Remembering Carroll B. Williams, Jr., pioneering environmental scientist – Berkeleyside

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Carroll Burns Williams Jr. passed away peacefully on March 1, 2024, while in hospice care near his home in Berkeley. He was 94 years old. Carroll was a pioneer in environmental sciences as the first African American to receive a doctorate in forestry and entomology, the first African American scientist to be hired by the U.S. Forest Service, and among the first African Americans to be a part of the environmental science and forestry faculties at both Yale and UC Berkeley. 
Throughout his career as an African American scientist and academic Carroll encountered many challenges but never allowed them to deter him from his goals, embracing a credo by Thoreau that he often quoted: “Go confidently in the direction of your dreams. Live the life you have imagined.”
Born in St. Louis in 1929, Carroll was the oldest of five children. During the Great Depression he was often sent to live with his extended relatives in Leavenworth, Kansas, including uncles who served in the 10th Cavalry known as “The Buffalo Soldiers.” This began a lifelong interest in exploring his family history on the western frontier. 
Following the Great Depression his family moved to Chicago, Illinois, where his father opened a popular neighborhood pharmacy. Carroll attended Lindblom High School where he received top grades, played football, and ran track, at one point receiving “starting” tips from Olympic gold medalist Jessie Owens. Carroll graduated in the top 10 percent of his high school class and was accepted into the School of Natural Resources at his dream college, the University of Michigan, following in the footsteps of his father who had graduated from Michigan’s College of Pharmacy. During Carroll’s Freshman year he played on the Michigan football team, igniting a passion for the Wolverines that he carried throughout his life.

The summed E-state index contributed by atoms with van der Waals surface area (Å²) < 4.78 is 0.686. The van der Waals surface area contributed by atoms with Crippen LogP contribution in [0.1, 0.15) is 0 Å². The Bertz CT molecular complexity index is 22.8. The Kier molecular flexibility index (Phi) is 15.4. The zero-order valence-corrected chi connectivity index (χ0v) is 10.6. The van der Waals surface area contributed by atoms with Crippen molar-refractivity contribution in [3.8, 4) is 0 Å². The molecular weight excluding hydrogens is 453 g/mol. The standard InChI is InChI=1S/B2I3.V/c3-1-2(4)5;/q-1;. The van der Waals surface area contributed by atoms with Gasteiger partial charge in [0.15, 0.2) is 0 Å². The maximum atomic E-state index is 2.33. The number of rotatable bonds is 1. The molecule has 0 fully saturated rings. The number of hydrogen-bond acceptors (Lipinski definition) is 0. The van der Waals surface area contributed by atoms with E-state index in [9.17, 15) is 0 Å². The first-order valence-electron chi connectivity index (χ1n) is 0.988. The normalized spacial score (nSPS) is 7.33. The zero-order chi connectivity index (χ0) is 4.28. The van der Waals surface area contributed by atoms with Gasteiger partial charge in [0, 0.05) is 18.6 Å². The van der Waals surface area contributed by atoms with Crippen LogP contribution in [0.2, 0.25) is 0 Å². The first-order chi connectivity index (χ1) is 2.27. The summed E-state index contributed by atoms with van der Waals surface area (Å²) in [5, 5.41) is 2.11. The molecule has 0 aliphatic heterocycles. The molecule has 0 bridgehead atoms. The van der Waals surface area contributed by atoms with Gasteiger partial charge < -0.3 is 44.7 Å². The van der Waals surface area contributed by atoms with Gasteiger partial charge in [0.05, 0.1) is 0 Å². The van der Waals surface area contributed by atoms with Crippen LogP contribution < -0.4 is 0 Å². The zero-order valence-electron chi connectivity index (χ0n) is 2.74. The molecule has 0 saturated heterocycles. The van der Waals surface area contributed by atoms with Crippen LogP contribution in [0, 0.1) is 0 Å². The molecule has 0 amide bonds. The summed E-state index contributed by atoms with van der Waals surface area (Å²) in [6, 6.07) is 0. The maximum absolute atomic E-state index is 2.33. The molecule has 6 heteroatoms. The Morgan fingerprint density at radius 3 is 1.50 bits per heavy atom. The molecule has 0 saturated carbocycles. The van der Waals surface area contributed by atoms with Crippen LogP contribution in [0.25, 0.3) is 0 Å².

When the Korean War began Carroll volunteered to serve in the United States Marine Corps. As one of the first African American soldiers to serve in an integrated unit he faced many racial challenges. He persevered and eventually was promoted to the rank of Staff Sergeant. Carroll fought in the Battle for “Outpost Vegas,” which was considered one of the bloodiest encounters during the Korean War. Out of three hundred troops or more Carroll was one of approximately eleven soldiers to “walk off the hill” when reinforcements finally arrived. To sustain him through those difficult days, Carroll took comfort in two poems given to him by his parents that he’d tucked in his father’s Bible: “Invictus” by William Ernest Henley, and “If” by Rudyard Kipling. Later in life he often recited these poems to inspire others with words that significantly shaped his life and character. 
Following the war, Carroll resumed his studies at the University of Michigan under the G.I. Bill. He was elected to the student council and became a member of the Society of Le Voyageurs, a club “dedicated to the enjoyment of the wonder and mystery of nature.” While doing fieldwork in Corvallis, Oregon for his Ph.D, Carroll met and married his first wife, Marcheta Allen, of St. Paul, Minnesota. The couple returned to Michigan where they gave birth to their first child, Robin Claire. By the time Carroll graduated, he had earned three degrees from the School of Natural Resources (now the School for Environment and Sustainability, or SEAS), a Bachelor of Science in Forestry in 1955, a Master of Forestry in 1957, and a Ph.D in Forestry and Entomology in 1963. He was a pioneer in the field of Environmental Science, challenging the false narrative that African Americans were not interested in the environment. In 2021, the University of Michigan honored his legacy by establishing the Dr. Carroll B. Williams Jr. Fund for Black Excellence, promoting his vision, removing barriers, and encouraging future scholars of color to “confidently follow their dreams.”